In the 2021 NBPP, CMS sought to clarify the issue through a proposal to “interpret the definition of cost sharing to exclude expenditures covered by drug manufacturer coupons.” In the 2021 NBPP Final Rule, however, CMS opted not to finalize this interpretation, instead writing that, to the extent consistent with state law, manufacturer assistance “may be, but [is] not required to be” applied towards annual cost sharing limits. In essence, the 2021 NBPP gave plans the discretion to either count, or not count, such assistance “toward the annual limitation on cost sharing”—that is, to treat it as either within or without the definitions of “cost sharing.”
HIV + Hepatitis Institute v. HHS
On August 30, 2022, three patient-advocacy groups sued CMS and the U.S. Department of Health and Human Services (HHS) to invalidate rulemaking from the 2021 NBPP that allowed health plans to operate copay accumulator and maximizer programs, arguing that the rule violated the ACA. On February 23, 2023, the plaintiffs moved for summary judgement, arguing that the 2021 NBPP was unlawful and must be set aside because: (1) it conflicts with the ACA’s statutory definition of “cost sharing,” (2) it conflicts with preexisting regulatory agency definition of “cost sharing”, and (3) the 2021 NBPP is arbitrary and capricious.
On September 29, 2023, the court granted plaintiffs’ motion for summary judgement and vacated the 2021 NBPP based on both its contradictory reading of the same statutory and regulatory language and the fact that the agencies have yet to offer definitive interpretation of the term “cost sharing” that would support their authorization of copay accumulators. In particular, the court focused on the fact that based on the agencies’ interpretation, health insurers would have the ability to choose the meaning of the same statutory and regulatory provisions at their discretion, which the Supreme Court has previously rejected as a “dangerous principle.” Judge Bates' decision represents a turning point in the landscape of healthcare affordability. The court deemed the 2021 NBPP rule unlawful and has mandated that insurers adhere to the 2020 NBPP federal rule governing health plans. According to this rule, copay accumulators are permissible only for branded drugs that have a generic equivalent, if allowed by state law. Consequently, health plans and PBMs are now prohibited by federal regulation from implementing copay accumulators for drugs that lack generic equivalents.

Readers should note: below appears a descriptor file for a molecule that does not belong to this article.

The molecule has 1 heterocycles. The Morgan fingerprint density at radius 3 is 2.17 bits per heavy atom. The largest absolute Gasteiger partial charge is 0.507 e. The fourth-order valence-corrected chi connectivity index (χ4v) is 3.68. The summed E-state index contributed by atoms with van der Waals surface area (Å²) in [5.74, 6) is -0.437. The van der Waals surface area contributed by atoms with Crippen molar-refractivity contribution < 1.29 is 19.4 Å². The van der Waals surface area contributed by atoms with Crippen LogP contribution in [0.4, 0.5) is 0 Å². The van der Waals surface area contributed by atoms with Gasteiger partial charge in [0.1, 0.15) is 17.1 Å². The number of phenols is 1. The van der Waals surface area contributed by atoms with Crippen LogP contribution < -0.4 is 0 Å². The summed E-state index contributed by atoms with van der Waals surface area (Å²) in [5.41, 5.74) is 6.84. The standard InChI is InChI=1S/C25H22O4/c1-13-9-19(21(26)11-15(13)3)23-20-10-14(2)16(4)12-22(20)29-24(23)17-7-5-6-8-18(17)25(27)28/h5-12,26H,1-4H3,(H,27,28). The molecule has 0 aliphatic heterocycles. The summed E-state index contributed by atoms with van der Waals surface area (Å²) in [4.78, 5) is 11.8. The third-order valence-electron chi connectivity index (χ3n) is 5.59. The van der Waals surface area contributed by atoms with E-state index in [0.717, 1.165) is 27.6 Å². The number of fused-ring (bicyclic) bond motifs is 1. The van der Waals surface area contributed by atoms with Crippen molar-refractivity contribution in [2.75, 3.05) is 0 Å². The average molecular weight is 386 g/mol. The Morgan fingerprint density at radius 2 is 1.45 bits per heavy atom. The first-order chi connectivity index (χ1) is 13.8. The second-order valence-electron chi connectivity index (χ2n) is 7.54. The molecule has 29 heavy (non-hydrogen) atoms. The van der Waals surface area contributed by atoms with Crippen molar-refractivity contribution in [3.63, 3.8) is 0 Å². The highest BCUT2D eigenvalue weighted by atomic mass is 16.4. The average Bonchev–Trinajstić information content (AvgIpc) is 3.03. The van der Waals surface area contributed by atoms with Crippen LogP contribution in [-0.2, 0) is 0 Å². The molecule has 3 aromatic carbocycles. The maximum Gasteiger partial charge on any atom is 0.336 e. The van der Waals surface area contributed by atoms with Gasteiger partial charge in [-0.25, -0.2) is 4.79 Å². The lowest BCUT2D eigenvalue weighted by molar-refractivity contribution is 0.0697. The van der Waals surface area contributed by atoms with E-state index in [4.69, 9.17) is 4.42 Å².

Implications for Health Plans and PBMs
The striking down of the 2021 HHS rule on copay accumulators represents a significant development that necessitates adaptation from health plans and PBMs, who will need to adjust their operations on not just copay accumulator programs, but also copay maximizers and potentially alternative funding programs (the most recent evolution of these copay adjustment programs), to align with the reinstated federal rule. This may involve revising policies and procedures to ensure compliance and communicating the changes in copay accumulator policies to members to ensure transparency and clear communication so that members understand their cost-sharing responsibilities. Additionally, health plans and PBMs may need to reevaluate their formulary and benefit design to accommodate the new regulatory landscape while continuing to provide cost-effective and quality care to patients.
 CMS’ policy applied to all individual and small group plans sold on the ACA marketplaces, as well as non-grandfathered individual and group health plans, and self-insured plans. Fully insured plans are regulated by the state, and thus subject to any state restrictions.